STREAMLIGHT TWIN TASK 2 L
It is easy for me to do an objective review of this light. I have been using a couple of them for two years, quite often (not exclusively because I own other lights also for everyday use).
The light has performed extremely well for me. The Twin Task uses for power two lithium 3 volts, 123 batteries, and it have two light sources, one xenon bulb of 72 lumens and three Nichia 5mm LEDís of about 7 lumens each.
The LED mode will last for 28 hours (I have to take the word of the manufacturer for this, because I havenít done a run time that long). And the Xenon bulbís run time will last for 2 Ĺ hours.
The light is quite comfortable in the hand and similar to others 123ís lights, measuring 1.34Ē wide and 5.43ď long, and weighing at 3.37 oz.
Due to the micro-faceted reflector, the flood with the three LEDís or the Xenon bulb is ample. If you donít have to illuminate things at a distance the light is useful for chores inside the house or in the campsite or trail.
I have used it mostly with the three LEDís and I have come to believe the run time of 28 hours claimed by the manufacturer because after two years of sporadic use the light is still going in the same battery set.
The switch is on top of the head, as this is not a ďtacticalĒ light I found the switch convenient, so does my wife, that have the same model but in Titanium finish.
The focus is adjustable, but even in the tight setting the light have a lot of flood. I have lend my second light to my hunting pal Frank, that left it on the three stand for a week, on returning the light it was just the same in finish having weathered the week without any mark or discoloration. So, I didnít have any problem dunking it for a couple of hours in a big glass of water to see if it really was waterproof, and yes, it was, so far at this depth.
The beam shot at 26 yards using the xenon bulb doesnít look impressive at all, and that is because the reflector is designed for extreme flood, but that is okay, this light is mostly for using indoors, walking the dog or for hiking a trail at the most.
In this picture one of my Twin Task have a Velcro tape, this match with the Velcro in my baseball cap, and allow me to have my hands free for doing any chores while directing the illumination where I am looking.
The street price is about $32 USD and I think that it is quite reasonable for the quality of the product, based on my experience with it I can recommend it highly.
THE BLACK BEAR 720 LUMENS
The Black Bear 720 lumens flashlight is 10 inch long and weights 23 oz. It has all the same high quality state of the art components as its bigger sister the Borealis 1050 lumens.
The Black Bear is made on the ďhostĒ of the Maglite 2 D., which is one of the advantages of the Black Bear System, as when after hard use, if the light is scratched or dented, a new host can be replaced inexpensively available almost anywhere, and the transfer of parts takes only ten minutes of the ownerís time.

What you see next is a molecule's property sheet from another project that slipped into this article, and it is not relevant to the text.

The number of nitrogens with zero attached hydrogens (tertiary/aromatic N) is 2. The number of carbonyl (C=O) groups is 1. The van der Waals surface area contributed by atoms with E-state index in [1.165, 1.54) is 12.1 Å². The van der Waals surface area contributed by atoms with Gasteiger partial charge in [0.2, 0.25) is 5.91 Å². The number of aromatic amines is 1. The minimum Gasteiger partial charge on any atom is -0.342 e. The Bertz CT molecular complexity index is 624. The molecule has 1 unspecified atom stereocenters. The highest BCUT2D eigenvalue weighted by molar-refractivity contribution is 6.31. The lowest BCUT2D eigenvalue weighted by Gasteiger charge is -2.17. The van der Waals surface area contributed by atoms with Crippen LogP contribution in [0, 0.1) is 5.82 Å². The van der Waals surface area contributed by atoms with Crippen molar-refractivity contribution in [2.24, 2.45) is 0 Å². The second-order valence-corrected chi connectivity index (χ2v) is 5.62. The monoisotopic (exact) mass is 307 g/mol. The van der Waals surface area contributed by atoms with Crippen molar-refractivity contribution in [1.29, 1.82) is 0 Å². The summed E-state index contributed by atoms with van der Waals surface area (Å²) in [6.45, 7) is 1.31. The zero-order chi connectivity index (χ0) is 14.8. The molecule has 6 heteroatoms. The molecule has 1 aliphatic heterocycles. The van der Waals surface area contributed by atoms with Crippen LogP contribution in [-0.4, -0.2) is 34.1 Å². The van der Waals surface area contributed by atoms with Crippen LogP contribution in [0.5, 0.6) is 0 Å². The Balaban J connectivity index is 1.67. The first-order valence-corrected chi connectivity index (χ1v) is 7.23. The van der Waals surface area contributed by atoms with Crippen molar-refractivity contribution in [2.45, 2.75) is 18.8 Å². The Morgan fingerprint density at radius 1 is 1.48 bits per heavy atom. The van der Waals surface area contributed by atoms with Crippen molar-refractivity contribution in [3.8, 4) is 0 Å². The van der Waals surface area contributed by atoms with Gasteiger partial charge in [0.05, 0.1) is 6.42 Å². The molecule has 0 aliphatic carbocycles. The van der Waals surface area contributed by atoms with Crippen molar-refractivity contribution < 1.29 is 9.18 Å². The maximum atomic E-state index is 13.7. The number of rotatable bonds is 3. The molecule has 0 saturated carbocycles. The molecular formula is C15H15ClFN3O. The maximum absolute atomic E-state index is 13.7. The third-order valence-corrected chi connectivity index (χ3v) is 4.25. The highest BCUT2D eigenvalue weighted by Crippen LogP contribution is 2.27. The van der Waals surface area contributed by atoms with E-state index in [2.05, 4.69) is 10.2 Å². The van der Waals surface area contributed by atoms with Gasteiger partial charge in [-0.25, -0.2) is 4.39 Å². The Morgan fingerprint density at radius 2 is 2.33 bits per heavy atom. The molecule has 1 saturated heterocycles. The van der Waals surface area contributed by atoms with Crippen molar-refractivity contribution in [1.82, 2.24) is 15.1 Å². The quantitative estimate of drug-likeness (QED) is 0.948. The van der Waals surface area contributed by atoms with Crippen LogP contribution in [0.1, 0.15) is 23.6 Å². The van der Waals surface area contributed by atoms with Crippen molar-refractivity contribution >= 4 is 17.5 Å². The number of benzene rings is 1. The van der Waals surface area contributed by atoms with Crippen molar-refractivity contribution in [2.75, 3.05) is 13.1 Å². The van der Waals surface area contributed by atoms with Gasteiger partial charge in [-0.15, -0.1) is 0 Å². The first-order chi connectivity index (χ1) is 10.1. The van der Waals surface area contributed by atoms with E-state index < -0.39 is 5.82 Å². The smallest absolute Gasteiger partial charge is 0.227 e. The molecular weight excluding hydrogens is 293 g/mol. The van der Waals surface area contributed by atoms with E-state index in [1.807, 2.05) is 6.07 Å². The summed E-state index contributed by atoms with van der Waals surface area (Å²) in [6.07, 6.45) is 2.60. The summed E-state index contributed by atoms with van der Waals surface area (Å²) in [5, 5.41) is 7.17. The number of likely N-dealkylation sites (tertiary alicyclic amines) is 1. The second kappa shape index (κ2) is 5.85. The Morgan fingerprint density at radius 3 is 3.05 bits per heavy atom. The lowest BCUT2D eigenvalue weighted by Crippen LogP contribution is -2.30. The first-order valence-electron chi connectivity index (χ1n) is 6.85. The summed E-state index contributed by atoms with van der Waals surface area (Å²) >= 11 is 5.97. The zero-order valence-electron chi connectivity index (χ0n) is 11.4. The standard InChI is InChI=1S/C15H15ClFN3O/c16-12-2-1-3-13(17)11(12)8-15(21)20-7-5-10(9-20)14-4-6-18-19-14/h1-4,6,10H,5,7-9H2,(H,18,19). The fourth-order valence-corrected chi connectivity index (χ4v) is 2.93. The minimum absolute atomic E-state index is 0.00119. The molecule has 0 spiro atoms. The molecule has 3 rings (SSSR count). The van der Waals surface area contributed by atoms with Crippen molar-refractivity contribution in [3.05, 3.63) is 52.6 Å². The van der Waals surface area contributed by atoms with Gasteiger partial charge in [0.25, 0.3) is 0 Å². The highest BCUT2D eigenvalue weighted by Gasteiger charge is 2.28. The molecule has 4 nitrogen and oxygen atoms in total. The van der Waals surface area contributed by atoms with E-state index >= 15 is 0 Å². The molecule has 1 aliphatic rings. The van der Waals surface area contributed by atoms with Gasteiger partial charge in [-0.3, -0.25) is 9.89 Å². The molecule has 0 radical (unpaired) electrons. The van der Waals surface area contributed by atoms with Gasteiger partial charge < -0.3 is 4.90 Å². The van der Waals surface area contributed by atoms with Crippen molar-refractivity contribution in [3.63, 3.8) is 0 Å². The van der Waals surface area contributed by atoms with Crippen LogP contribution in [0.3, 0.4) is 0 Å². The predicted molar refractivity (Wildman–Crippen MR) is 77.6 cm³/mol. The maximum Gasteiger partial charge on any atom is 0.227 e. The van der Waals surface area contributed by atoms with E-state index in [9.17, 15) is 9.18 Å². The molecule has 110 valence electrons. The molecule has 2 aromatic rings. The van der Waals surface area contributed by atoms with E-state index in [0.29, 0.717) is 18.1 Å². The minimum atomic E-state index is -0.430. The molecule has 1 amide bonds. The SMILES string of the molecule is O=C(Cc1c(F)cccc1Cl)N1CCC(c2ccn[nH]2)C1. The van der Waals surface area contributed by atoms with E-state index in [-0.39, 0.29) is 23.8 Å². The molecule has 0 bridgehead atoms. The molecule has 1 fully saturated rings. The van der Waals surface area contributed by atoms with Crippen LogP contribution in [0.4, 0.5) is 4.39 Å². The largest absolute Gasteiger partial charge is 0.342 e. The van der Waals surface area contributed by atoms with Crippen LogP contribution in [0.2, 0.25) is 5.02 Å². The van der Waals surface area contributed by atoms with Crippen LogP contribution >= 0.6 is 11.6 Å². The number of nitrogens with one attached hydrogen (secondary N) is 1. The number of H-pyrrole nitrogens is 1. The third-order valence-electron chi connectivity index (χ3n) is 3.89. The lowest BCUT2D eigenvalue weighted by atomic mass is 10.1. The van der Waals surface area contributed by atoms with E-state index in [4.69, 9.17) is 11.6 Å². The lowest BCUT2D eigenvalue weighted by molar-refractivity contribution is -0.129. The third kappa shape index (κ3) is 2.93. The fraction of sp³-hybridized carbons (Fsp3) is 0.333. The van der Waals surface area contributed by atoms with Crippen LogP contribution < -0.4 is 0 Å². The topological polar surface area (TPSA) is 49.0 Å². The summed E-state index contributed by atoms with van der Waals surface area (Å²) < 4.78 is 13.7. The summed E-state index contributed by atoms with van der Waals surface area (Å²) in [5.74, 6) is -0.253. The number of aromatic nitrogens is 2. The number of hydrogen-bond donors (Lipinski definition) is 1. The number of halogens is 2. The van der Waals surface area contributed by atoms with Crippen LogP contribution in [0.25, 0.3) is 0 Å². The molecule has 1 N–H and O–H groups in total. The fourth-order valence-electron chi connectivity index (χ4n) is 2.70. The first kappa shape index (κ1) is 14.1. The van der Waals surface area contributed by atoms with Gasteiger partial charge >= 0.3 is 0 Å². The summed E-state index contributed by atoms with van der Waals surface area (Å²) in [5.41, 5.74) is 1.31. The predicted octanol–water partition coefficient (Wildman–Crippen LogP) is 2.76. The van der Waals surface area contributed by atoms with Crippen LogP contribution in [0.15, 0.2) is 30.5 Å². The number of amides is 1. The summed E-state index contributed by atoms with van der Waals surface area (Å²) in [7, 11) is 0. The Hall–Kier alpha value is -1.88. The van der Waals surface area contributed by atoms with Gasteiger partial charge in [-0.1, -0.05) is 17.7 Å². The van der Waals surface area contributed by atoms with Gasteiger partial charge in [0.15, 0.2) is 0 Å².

The only difference between the Borealis and the Black Bear 720 (beside the shorter length) is in the shorter Rolls Royce battery carrier (for six batteries) and the reduced voltage super-bulbs.
The light has a 40 minutes run time and outputs an incredible 720 lumens, all this with rechargeable Nimh in the Rolls Royce battery carrier. This unit plugs into the charger for a 4 Ĺ hours charge.
THE BLACK BEAR 720, ROLLS ROYCE BATTERY CARRIER AND CHARGER
It is almost impossible to talk about the Black Bear 720 without mention its closest competition, the Surefire M-6.
The Surefire M-6 is well known in the tactical circles as the light used by SWAT teams and Special Forces, This light that cost close to $400, is 500 lumens for a run time of 20 minutes, running on six disposable 123 batteries, yes that is right! it uses six batteries, a value of $12 for a 20 minutes run time.
THE BB720 IS NOT MUCH LARGER THAN THE M-6, AND IT HAS A BETTER BATTERY CARRIER
Clearly, the Black Bear 720 lumens is a better value as the batteries are rechargeable, with a life of 1.000 recharges and the run time is of 40 minutes.
When the BB 720 needs new batteries after 666 hours of running, a new set costs only $30.
While the M-6 has only one choice in reflector finish, the light stippled, the BB720 has a choice of four reflector finish, to customize the light to your work. Wildlife officers doing deer census in the field will want the long throw capabilities of the Smooth (mirror finish) reflector, same as firefighters that need to punch a hole in the smoke. Others can use the Orange Peel for a little more flood, and the law enforcement officers will like the capabilities of illuminating an entire warehouse with the extra flood provided by the Light Stippled and Medium Stippled reflectors.
None of the other incandescent flashlights used for military/police work will get near the lumens output of the BB720, the Magcharger is 200 lumens and the most powerful of the Streamlights, the Ultra Stinger, is 295 lumens.
The shorter size of the Black Bear 720 makes it a natural to store in the car, inside the glove compartment, and it is not too heavy to be carried in a trench coat or overcoat pocket and the power in lumens compares to a carís headlights or to a one and a half million candlepower spotlight, really an amazing performance for a light of this size.
Black Bear 720
Like its bigger sister the Borealis 1050 lumens, (12 Ĺ inches 28 oz.), the BB720 is hand made one by one on a semi-custom basis, using state of the art components and lots of hand labor to reduce internal resistance to make the white light that is the trademark of the Black Bear Flashlights.